Journal of Ethology

, 27:349 | Cite as

Extra-pair mate choice in the female great tit Parus major: good males or compatible males

  • Katsura M. KawanoEmail author
  • Noriyuki Yamaguchi
  • Eiiti Kasuya
  • Tetsukazu Yahara


The good genes hypothesis and the genetic compatibility hypothesis are the two main hypotheses that focus on the genetic benefit that a female can gain through her choice of a mate. We tested the two hypotheses on extra-pair mating in the great tit, Parus major. We found that female great tits choose males on the basis of breast stripe width, which is in accordance with the good genes hypothesis. Although females chose less related extra-pair males, the evidence for female choice for compatible males was overall weak. However, our data suggest a post-copulatory mechanism of inbreeding avoidance. The observed individual inbreeding coefficient, F, was similar for within-pair offspring (WPO) and extra-pair offspring (EPO). The observed individual F of WPO was lower than the expected individual F, whereas the observed F of EPO was similar to what was expected. These results highlight the importance of processes after copulation for the outcome of female mate choice. Our study shows that in a system with apparent pre-copulatory female choice for good genes, a post-copulatory mechanism may still promote the production of offspring that carry compatible genes.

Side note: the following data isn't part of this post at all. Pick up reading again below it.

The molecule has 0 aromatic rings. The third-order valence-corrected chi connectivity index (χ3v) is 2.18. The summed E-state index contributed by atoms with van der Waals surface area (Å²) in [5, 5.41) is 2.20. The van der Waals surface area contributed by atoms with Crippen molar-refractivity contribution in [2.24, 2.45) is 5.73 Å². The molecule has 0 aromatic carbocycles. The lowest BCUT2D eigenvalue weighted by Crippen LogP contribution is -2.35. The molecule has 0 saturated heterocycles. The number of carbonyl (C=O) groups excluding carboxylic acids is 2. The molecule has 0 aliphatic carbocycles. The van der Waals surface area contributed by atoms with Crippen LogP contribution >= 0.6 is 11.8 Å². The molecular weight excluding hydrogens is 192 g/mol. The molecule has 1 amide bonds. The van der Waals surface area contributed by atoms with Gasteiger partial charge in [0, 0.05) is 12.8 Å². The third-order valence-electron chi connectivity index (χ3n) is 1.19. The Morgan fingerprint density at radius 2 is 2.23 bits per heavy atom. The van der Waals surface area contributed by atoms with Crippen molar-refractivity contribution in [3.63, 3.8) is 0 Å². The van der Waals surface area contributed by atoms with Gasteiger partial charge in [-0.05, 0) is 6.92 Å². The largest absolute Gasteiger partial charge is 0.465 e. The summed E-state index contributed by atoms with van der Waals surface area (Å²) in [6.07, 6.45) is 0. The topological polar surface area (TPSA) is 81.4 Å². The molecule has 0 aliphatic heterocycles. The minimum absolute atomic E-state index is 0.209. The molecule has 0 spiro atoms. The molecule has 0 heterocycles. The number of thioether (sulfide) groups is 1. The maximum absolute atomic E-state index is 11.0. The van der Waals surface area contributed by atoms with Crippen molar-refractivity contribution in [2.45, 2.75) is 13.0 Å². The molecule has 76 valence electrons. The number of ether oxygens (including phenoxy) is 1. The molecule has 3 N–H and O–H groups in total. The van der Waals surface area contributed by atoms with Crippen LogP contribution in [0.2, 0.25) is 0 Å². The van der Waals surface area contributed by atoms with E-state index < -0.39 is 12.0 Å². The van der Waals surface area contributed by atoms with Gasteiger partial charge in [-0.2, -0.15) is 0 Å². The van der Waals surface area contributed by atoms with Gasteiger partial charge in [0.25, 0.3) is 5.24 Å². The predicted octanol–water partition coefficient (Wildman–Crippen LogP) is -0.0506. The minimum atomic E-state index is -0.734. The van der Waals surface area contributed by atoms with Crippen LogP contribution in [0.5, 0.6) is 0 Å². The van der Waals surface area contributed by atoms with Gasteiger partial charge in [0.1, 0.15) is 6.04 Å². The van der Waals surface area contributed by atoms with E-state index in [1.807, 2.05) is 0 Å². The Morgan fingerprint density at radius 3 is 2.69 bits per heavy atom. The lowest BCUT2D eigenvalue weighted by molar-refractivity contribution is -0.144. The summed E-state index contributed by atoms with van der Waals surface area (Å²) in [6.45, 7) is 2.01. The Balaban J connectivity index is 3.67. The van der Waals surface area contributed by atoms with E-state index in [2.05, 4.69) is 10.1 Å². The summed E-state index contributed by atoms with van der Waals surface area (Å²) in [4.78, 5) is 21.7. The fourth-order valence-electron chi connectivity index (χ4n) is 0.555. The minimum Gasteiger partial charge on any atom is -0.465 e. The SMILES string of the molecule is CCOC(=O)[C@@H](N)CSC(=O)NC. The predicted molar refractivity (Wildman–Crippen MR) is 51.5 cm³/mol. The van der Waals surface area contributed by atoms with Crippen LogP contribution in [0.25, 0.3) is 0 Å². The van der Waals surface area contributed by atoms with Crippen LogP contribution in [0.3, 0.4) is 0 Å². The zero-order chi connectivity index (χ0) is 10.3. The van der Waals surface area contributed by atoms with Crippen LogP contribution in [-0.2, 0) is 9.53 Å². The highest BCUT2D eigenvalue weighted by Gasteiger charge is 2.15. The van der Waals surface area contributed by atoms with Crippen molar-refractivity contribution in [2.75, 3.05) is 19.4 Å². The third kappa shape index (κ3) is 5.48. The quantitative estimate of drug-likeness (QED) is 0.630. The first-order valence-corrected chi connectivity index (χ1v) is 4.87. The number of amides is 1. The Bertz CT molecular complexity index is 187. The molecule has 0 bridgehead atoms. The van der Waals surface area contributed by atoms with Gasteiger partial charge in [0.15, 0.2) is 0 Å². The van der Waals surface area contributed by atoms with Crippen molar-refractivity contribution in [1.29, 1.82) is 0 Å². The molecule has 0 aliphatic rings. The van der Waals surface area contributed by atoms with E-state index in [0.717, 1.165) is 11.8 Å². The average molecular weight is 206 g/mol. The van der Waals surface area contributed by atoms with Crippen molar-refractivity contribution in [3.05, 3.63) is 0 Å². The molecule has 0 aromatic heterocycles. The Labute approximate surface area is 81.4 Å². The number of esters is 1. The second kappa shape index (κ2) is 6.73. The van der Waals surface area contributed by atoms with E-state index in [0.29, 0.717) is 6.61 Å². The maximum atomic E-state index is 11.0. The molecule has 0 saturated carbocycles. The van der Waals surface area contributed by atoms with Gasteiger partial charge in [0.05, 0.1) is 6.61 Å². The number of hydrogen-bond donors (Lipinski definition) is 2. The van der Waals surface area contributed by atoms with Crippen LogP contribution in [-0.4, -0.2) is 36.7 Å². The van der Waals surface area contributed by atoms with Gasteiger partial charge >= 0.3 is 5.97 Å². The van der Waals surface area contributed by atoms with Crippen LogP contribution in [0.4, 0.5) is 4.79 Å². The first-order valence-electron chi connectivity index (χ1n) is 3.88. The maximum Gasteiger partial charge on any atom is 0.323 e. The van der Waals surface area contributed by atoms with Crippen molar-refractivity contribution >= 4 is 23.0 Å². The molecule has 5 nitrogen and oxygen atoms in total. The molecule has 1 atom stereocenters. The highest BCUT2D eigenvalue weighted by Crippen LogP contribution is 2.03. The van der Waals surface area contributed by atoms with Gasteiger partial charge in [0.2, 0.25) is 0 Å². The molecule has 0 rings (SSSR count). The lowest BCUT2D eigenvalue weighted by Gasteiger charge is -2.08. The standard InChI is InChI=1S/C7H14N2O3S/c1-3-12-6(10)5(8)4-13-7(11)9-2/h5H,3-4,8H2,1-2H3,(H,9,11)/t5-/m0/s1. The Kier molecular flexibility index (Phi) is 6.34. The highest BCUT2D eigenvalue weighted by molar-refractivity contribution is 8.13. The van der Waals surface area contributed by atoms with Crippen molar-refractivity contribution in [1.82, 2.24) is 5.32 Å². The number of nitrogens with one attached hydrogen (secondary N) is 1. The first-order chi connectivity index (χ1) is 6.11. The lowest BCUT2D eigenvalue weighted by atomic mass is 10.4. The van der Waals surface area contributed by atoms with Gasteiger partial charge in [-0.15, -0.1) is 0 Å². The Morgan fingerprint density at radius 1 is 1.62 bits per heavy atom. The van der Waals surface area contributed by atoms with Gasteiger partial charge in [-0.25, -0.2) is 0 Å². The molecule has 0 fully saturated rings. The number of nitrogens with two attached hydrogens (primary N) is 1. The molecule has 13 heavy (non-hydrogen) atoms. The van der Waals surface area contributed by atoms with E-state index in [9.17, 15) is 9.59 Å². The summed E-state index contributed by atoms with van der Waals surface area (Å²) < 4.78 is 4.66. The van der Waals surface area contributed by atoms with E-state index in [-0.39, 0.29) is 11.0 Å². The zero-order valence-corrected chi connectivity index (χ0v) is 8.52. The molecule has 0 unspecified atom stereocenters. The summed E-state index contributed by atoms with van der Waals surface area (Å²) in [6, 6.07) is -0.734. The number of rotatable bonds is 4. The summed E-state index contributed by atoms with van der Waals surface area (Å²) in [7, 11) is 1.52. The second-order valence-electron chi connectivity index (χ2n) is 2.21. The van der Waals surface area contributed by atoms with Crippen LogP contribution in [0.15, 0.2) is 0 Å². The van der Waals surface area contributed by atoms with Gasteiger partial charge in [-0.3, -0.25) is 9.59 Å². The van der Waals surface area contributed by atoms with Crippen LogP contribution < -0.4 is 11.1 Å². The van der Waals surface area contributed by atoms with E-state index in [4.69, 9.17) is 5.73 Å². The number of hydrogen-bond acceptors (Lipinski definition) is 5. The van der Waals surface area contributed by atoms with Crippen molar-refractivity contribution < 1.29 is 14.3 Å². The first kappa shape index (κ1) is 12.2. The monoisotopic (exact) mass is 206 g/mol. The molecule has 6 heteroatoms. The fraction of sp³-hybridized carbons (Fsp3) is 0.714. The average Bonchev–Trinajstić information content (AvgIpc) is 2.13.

Compatible genes Criterion of female choice Extra-pair mating Genetic similarity Good genes Relatedness 



We are indebted to the members of our laboratory for their encouragement. We especially thank O. K. Mikami for his comments on this manuscript. We also thank the staff of the Nature Reserve of Fukuoka City and the staff of the Wild Bird Society of Japan in Mt. Aburayama for their cooperation with our investigation in the field. English used in this manuscript was revised by Miss K. Miller (Royal English Language Center, Fukuoka, Japan).


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Copyright information

© Japan Ethological Society and Springer 2008

Authors and Affiliations

  • Katsura M. Kawano
    • 1
    • 2
    Email author
  • Noriyuki Yamaguchi
    • 1
    • 3
  • Eiiti Kasuya
    • 1
  • Tetsukazu Yahara
    • 1
  1. 1.Department of Biology, Faculty of SciencesKyushu UniversityFukuokaJapan
  2. 2.Civil Engineering and Eco-Technology Consultants Co., LtdTokyoJapan
  3. 3.School of Agriculture and Life SciencesThe University of TokyoTokyoJapan

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